McKinley’s aunt and great grandmother described seeing McKinley motionless in a hospital bed with tubes and machines keeping her alive for a short while.
“She had a laugh, a laugh that went to the biggest smile on anyone’s face,” McKinley’s aunt said. “I wish that when I dream of her I was surrounded by that laugh instead of touching that lifeless little hand.”
McKinley’s grandmother lamented that the “vibrant, joyful, little 3-year-old” who was mercilessly beaten to death would never have the “firsts” in life that benchmark a human lifespan, such as the first day of school.
“She was more than a victim. She was a little girl. A human being,” the grandmother said.
McKinley’s grandmother referred to a necklace she wears to feel a connection to McKinley.
“We should get to hug her but instead we’re left with tiny vials of her ashes,” the grandmother said.
As the hearing wound to a close, Autrey looked from the judge’s bench to the grief stricken faces of McKinley’s family.
“There’s nothing I can say that will make this any better,” Autrey said.
Mitchell said that, as part of Belcher’s plea agreement, prosecutors agreed to drop a charge related to child abuse injuries found on McKinley’s younger brother.
“I am pleased we were able to resolve this matter with the family’s support. With the defendant’s plea, there is no appeal. McKinley’s family can begin the healing process and mourn the loss of their daughter, granddaughter and great granddaughter,” Mitchell said.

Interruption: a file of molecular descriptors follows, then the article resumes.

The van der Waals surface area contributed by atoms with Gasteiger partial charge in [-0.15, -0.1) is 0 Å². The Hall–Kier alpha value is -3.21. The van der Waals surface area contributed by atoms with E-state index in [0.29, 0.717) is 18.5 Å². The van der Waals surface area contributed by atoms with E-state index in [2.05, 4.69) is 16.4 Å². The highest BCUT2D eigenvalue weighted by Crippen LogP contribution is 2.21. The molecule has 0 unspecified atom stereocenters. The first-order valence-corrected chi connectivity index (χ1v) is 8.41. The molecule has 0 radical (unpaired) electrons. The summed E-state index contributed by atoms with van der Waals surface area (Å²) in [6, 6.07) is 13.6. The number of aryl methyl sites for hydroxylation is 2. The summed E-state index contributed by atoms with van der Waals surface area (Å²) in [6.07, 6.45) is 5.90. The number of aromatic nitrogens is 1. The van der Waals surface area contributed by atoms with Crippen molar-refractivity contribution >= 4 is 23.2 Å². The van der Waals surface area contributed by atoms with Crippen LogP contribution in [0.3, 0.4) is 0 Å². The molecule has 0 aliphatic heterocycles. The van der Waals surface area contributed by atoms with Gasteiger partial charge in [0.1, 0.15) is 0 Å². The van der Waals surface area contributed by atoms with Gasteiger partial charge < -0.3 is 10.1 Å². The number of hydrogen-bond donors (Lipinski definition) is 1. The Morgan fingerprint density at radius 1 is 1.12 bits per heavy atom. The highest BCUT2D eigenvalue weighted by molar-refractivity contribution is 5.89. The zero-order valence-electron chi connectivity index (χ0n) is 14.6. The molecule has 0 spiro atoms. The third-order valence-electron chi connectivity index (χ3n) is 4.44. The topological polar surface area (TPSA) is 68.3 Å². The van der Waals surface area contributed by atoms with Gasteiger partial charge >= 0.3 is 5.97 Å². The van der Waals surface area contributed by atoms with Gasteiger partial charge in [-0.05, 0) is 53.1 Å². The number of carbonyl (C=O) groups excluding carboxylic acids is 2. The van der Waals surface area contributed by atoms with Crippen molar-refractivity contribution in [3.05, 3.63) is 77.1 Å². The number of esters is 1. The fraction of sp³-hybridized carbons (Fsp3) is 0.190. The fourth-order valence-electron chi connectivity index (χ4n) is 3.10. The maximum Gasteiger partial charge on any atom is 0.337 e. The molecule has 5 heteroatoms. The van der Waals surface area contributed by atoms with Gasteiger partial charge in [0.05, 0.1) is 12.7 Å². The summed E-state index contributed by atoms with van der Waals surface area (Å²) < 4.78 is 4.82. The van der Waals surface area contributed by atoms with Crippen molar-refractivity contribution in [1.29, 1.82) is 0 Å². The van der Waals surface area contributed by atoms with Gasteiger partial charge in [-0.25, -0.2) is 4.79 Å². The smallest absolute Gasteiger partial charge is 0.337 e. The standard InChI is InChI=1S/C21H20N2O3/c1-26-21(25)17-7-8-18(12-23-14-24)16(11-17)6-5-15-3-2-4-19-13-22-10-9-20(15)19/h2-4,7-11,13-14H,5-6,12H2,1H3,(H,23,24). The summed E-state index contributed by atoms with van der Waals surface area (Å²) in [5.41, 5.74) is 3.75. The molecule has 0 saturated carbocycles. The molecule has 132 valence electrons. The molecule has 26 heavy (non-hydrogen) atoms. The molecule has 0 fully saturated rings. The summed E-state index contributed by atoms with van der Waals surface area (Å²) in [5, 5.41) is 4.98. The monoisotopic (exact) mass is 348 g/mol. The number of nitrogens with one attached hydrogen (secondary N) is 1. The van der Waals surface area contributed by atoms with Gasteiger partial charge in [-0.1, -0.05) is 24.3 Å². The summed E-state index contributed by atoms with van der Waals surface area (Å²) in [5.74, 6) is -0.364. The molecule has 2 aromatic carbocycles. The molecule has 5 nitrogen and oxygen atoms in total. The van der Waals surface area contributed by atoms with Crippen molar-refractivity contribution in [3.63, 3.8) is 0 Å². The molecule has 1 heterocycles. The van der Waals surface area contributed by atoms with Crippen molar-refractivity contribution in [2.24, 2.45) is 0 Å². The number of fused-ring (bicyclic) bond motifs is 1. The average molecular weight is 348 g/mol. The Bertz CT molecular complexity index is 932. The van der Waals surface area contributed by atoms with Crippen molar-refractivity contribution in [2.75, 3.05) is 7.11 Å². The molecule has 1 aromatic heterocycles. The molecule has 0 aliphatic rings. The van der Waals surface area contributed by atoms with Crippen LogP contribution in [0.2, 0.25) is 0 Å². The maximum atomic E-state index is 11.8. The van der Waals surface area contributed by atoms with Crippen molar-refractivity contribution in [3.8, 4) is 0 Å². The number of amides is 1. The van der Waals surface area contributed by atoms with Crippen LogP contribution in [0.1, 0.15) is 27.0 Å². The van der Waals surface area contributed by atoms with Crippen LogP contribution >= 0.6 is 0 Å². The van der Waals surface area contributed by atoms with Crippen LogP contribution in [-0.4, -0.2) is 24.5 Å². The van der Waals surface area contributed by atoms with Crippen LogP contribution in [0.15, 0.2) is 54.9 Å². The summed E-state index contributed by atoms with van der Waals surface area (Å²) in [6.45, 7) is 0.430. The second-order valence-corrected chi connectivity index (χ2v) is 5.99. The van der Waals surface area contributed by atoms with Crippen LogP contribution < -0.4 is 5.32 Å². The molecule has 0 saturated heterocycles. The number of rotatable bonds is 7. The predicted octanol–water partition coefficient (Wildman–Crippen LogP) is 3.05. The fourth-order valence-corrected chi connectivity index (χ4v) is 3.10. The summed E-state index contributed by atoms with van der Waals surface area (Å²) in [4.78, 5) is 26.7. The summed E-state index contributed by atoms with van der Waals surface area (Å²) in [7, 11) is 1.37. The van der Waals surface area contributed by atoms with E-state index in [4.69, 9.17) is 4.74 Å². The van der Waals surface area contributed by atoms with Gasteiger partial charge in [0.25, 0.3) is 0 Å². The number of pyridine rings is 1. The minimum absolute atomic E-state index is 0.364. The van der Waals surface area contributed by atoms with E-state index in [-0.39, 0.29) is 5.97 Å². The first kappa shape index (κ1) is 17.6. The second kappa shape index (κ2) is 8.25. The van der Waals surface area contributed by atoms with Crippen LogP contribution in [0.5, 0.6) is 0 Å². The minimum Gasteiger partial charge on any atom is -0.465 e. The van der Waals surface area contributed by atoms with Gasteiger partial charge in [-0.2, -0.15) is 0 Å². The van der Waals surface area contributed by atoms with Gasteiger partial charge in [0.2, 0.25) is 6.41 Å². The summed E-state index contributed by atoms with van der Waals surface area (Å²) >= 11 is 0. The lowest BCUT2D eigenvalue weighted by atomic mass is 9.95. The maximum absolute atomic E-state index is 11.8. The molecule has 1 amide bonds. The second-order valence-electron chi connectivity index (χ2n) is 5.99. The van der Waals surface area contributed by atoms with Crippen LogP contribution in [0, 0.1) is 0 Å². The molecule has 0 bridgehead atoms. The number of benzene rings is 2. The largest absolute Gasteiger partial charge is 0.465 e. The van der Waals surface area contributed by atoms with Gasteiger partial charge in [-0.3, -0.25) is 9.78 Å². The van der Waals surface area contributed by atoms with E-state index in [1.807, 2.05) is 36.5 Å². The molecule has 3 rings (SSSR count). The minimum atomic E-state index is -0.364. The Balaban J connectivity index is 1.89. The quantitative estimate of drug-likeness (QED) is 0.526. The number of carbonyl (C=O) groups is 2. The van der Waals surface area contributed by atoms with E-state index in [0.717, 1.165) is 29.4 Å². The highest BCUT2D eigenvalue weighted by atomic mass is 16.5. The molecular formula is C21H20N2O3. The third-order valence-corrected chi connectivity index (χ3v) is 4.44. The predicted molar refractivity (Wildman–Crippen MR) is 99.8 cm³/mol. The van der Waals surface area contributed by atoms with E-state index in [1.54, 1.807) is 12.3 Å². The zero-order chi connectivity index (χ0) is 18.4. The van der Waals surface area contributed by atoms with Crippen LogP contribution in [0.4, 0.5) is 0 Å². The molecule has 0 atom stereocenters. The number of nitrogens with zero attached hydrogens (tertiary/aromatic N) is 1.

“In Arkansas, with a sentence of life in prison, there is no parole without an act of the governor. With the circumstances surrounding the death of McKinley, I cannot envision any circumstances under which a governor would commute her sentence to a term of years.”
McKinley’s father, Everette Cawley, is facing criminal charges in Miller County as well. Pending against him are two counts of permitting the abuse of a minor involving McKinley and her brother and a count of accomplice capital murder.
Belcher it was reported, threw, kicked, stomped and beat McKinley in the days and hours before her death, while the child’s father Everette Cawley allegedly failed to protect her.
McKinley’s head had been shaved before she was brought to the hospital and clumps of hair were found in the couple’s Texarkana, Arkansas, duplex and in McKinley’s underwear. Investigators with the Texarkana Arkansas Police Department concluded that McKinley’s head was shaved to conceal that clumps of her hair had been yanked from her scalp.
External injuries similar to those seen on McKinley were found on her 2-year-old brother’s face, torso and legs, which doctors hypothesized were caused by a “blunt type instrument/ object” and are described as bruising all along his face and limbs.
If convicted, Cawley faces five to 20 years on each of the permitting abuse charges and death or life without parole on the charge of accomplice capital murder.
He is scheduled to appear in June for a pretrial hearing.